NIGHT AT THE MUSEUM 2
NIGHT AT THE MUSEUM: BATTLE FOR THE SMITHSONIAN
Such success inevitably demands a sequel and most of the production personnel have reunited here. Night at the Museum 2 brings back all the familiar actors and characters Ben Stiller, Ricky Jervais as the pompous museum head, Jake Cherry as Stillers son, the miniaturised duo of Owen Wilson and Steve Coogan, the dinosaur skeleton, Sacajawea, the Easter Island moai that makes goo-goo noises, Attila the Hun, the cavemen and the scene-stealing monkey. Surprisingly absent for most of the film is Robin Williams who turns up at the start and finish (and briefly in the middle as a digitally rendered bronze bust).
Night at the Museum 2 does essentially what a sequel is meant to do it brings back the familiar characters and it expands the scale of the first effort. Especially the latter in fact, the entirely film has been premised around doing precisely that. Thus the locale is transferred to The Smithsonian, which we are told is the largest museum in the world, providing a host of new exhibits to come to life Amelia Earhart, Napoleon, a black-and-white Al Capone, a comically incompetent General Custer, flying and singing cherubim statues, a giant octopus, Rodins The Thinker, Albert Einstein bobblehead dolls, the giant-sized marble Abraham Lincoln from the Lincoln Memorial, even cameos from Darth Vader and Oscar the Grouch, and a venture into the Air and Space museum with appearances from the Wright Brothers, the Tuskegee Airmen, Apollo Mission Control and a sequence premised around Ben Stiller and Amy Adams taking flight in the Wright Brothers plane. One of the cutest additions is having various artworks also coming to life, including familiar works from Jackson Pollock, Andy Warhol, Edgar Degas and Jeff Koons, while the pitchfork from Grant Woods American Gothic (1930) proves a handy weapon to defend against the Egyptian hordes before Ben Stiller and Amy Adams make an escape into the black-and-white world of Alfred Eisenstaedts classic photograph VJ Day in Time Square (1945).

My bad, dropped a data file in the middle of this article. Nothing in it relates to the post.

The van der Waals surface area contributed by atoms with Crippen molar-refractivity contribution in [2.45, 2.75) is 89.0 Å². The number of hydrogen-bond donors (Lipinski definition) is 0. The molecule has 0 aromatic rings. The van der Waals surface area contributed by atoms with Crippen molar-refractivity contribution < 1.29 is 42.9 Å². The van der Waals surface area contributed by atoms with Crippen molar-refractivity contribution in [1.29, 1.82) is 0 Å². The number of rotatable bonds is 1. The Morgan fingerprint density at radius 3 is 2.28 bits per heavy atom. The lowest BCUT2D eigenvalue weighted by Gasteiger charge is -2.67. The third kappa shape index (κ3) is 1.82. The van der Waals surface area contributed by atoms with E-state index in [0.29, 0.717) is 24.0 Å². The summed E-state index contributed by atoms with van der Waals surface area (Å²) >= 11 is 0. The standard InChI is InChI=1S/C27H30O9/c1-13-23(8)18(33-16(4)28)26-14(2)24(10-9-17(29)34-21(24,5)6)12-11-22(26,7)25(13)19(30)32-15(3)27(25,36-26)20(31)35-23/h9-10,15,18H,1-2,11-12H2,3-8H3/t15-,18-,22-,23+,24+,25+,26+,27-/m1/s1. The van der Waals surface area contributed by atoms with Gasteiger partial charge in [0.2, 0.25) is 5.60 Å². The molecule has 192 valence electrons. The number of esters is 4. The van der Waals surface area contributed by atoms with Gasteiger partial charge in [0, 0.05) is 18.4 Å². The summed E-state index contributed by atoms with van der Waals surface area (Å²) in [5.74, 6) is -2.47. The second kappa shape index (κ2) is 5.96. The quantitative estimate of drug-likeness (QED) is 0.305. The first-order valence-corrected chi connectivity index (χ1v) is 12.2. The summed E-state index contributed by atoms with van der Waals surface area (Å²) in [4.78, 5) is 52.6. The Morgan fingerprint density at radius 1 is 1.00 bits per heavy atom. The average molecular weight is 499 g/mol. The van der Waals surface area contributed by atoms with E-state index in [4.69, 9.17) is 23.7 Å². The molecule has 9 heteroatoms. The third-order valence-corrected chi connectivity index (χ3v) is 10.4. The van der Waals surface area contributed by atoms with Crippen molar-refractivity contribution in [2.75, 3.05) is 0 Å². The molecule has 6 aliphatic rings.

Exactly like the first film, Night of the Museum 2 is a series of effects scenes and comedy routines and not a lot more even Ben Stiller seems buried by the show going on around him and rises to the fore surprisingly little of the time. The film zips along in a mindless, brain-unengaged way but rarely involves one on any level beyond the equivalent of watching childrens television. There seems even less of a plot driving it this time and one that is dependent on a number of improbabilities (there do not appear to be any security guards or cameras in much of The Smithsonian, the tablet is able to animate statues far from its influence, or even the question of whether it is possible to kill a wax/plastic figure as Owen Wilsons Jedediah is in apparent imminent danger of being throughout most of the film or how Ben Stiller went from a lifelong loser in the last film to highly successful businessman here). There is a cute seemingly improvised confrontation between Ben Stiller and an uncredited Jonah Hill. Other than the addition of Amy Adams, who makes a perkily sexy Amelia Earhart, and some of the scenes with Hank Azaria, surprisingly little of Night of the Museum 2 adds to anything more than the cinematic equivalent of a junk food snack.
Most present reunited for a further sequel Night at the Museum: Secret of the Tomb (2014).